Preventing Singularities on Nodal and Line Supports of Plate Structures
Boundary conditions of a plate support can be quickly entered as singular and line supports in the FEA software. However, if the flexibility of the supports is not considered when modeling the structure, it is often necessary to take a closer look at the support definitions during the design using stresses or the determination of the required reinforcement at the latest.
While the results at locations (except the discontinuity location) are getting more and more precise with an increasingly refine FE mesh and barely change in the end, the result values at the nodal support and the ends of the line supports are constantly increasing. Usually, the consequences of this are non‑designable locations or very high results. Therefore, it is necessary to either argue these singularities or specify the boundary conditions more precisely.
If there is a column under the plate, it is defined as a nodal support in 2D modeling. In order to avoid singular supports in an FE node with rigid supports, you can either manually enter spring constants or automatically determine the foundation coefficients using the “Column in Z” option.
An elastic support can be considered automatically by setting a few parameters.
In this case, there are three options:
- Elastic surface foundation
In the program, an elastic surface foundation is taken into account with the column dimensions. However, this option inevitably causes that the column head is partially restrained by vertical force pairs such as support springs in the x and y direction.
- Elastic nodal support
For the stiffness increased via the column, a surface with double plate thickness is applied for the calculation and singularly supported with the determined spring constants.
- Nodal support with adapted FE mesh
Also in this, a double thickness is applied internally. However, the support is carried out as a rigid support in Z.
The last two options allow you to also use a hinged or semi‑rigid support at the column head and all three options allow you to use a hinged, semi‑rigid or rigid support at the column base.
The determined spring constants are displayed directly on the right side below the graphics, reflecting all changes. Furthermore, there is the option to consider a different column head cross‑section as well as the shear stiffness of the column. The shear stiffness is activated by default and reduces the horizontal support springs as well as the rotational springs of the support.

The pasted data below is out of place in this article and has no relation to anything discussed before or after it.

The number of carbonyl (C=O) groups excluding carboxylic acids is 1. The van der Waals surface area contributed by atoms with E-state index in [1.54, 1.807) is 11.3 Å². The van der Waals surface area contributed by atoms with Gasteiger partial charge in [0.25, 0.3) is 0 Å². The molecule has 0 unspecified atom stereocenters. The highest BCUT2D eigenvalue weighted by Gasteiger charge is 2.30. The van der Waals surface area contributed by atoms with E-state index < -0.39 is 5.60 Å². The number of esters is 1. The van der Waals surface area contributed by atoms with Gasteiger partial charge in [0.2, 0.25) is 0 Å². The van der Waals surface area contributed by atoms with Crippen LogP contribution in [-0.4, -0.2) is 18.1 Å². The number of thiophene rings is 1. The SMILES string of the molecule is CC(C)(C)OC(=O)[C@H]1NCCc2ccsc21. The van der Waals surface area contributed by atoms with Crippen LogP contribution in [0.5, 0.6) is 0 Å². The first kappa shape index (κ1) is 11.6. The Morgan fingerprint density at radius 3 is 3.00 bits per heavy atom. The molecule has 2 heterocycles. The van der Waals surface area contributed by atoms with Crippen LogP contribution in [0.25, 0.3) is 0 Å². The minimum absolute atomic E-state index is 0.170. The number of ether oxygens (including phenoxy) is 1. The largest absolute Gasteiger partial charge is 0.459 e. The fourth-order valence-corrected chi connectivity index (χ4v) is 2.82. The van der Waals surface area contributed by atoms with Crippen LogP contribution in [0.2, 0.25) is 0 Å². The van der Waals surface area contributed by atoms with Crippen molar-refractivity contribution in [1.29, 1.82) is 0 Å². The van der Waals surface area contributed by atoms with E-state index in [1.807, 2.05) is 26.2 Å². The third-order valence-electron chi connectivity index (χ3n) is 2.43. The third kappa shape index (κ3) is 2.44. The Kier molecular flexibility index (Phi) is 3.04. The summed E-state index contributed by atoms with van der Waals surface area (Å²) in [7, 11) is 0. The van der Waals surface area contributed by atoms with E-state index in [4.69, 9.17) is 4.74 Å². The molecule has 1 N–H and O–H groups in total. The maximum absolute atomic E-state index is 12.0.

For all three options, the column cross‑section is taken from the design of surfaces performed in the add‑on modules, such as RF‑STEEL Surfaces, RF‑CONCRETE Surfaces or RF‑LAMINATE. Thus, the design always applies the connection internal forces, which leads to more economical results.
Also in RFEM, the results within the column area are not displayed. However, if these are required, you can activate the corresponding check box in the Results navigator.
If there is a hinged connection of two plates (via a line release) over the nodal supports, it should be noted that due to the internal consideration of an additional surface, the line release is suspended and thus no restraining moments arise on the plate edges.
This can only be avoided by either suspending one of the surfaces in front of the “columns” or by selecting a “normal” elastic hinged nodal support. If the elastic nodal support is selected and the parameters are specified when defining the column, you can simply open the “Edit Nodal Support” dialog box and disable the “Column in Z” option. Thus, the previously determined spring constants are taken automatically.
If the plate is supported on walls, it is defined as a line support in 2D modeling. In the finite element analysis, the line support is internally divided into the nodal supports at each FE‑mesh point. The program then determines the support force for each nodal support. By using smoothing options that allow considering the influence of the adjacent nodal supports, a linear distribution between the individual support points is created. To also avoid too high peak values in the case of line supports, you can select the “Wall in Z” option.
Especially in the case of wall pillars, the qualitative distribution of support reactions, taking into account the elasticity, can be quite different.
In contrast to the nodal supports as columns, the results within the column area are not hidden for line supports of a wall.
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Figure 01 - Support Reactions
Figure 02 - Required Reinforcement - rigid
Figure 03 - Column in Z
Figure 04 - Required Reinforcement - Spring
Figure 05 - Result Within Column
Figure 06 - Restraint on Supports
Figure 07 - Solution of Line Release
Figure 08 - Wall in Z
Figure 09 - Elastic Support Reactions
Figure 10 - Wall Pillar
Structural engineering software for finite element analysis (FEA) of planar and spatial structural systems consisting of plates, walls, shells, members (beams), solids and contact elements